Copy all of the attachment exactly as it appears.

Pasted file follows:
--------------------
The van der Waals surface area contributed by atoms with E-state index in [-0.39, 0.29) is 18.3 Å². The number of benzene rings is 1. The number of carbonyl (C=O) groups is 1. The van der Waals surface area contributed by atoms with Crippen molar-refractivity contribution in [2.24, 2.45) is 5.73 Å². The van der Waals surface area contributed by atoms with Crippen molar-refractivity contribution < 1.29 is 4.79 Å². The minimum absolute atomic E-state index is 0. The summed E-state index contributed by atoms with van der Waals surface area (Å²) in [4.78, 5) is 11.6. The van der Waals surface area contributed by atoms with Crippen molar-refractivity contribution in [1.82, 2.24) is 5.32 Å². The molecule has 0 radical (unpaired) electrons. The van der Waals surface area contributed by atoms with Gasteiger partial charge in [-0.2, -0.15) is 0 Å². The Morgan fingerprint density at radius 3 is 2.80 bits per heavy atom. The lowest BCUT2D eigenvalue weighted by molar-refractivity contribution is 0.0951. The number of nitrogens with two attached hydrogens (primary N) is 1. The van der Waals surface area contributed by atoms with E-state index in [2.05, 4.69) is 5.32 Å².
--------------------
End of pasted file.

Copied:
The van der Waals surface area contributed by atoms with E-state index in [-0.39, 0.29) is 18.3 Å². The number of benzene rings is 1. The number of carbonyl (C=O) groups is 1. The van der Waals surface area contributed by atoms with Crippen molar-refractivity contribution in [2.24, 2.45) is 5.73 Å². The van der Waals surface area contributed by atoms with Crippen molar-refractivity contribution < 1.29 is 4.79 Å². The minimum absolute atomic E-state index is 0. The summed E-state index contributed by atoms with van der Waals surface area (Å²) in [4.78, 5) is 11.6. The van der Waals surface area contributed by atoms with Crippen molar-refractivity contribution in [1.82, 2.24) is 5.32 Å². The molecule has 0 radical (unpaired) electrons. The van der Waals surface area contributed by atoms with Gasteiger partial charge in [-0.2, -0.15) is 0 Å². The Morgan fingerprint density at radius 3 is 2.80 bits per heavy atom. The lowest BCUT2D eigenvalue weighted by molar-refractivity contribution is 0.0951. The number of nitrogens with two attached hydrogens (primary N) is 1. The van der Waals surface area contributed by atoms with E-state index in [2.05, 4.69) is 5.32 Å².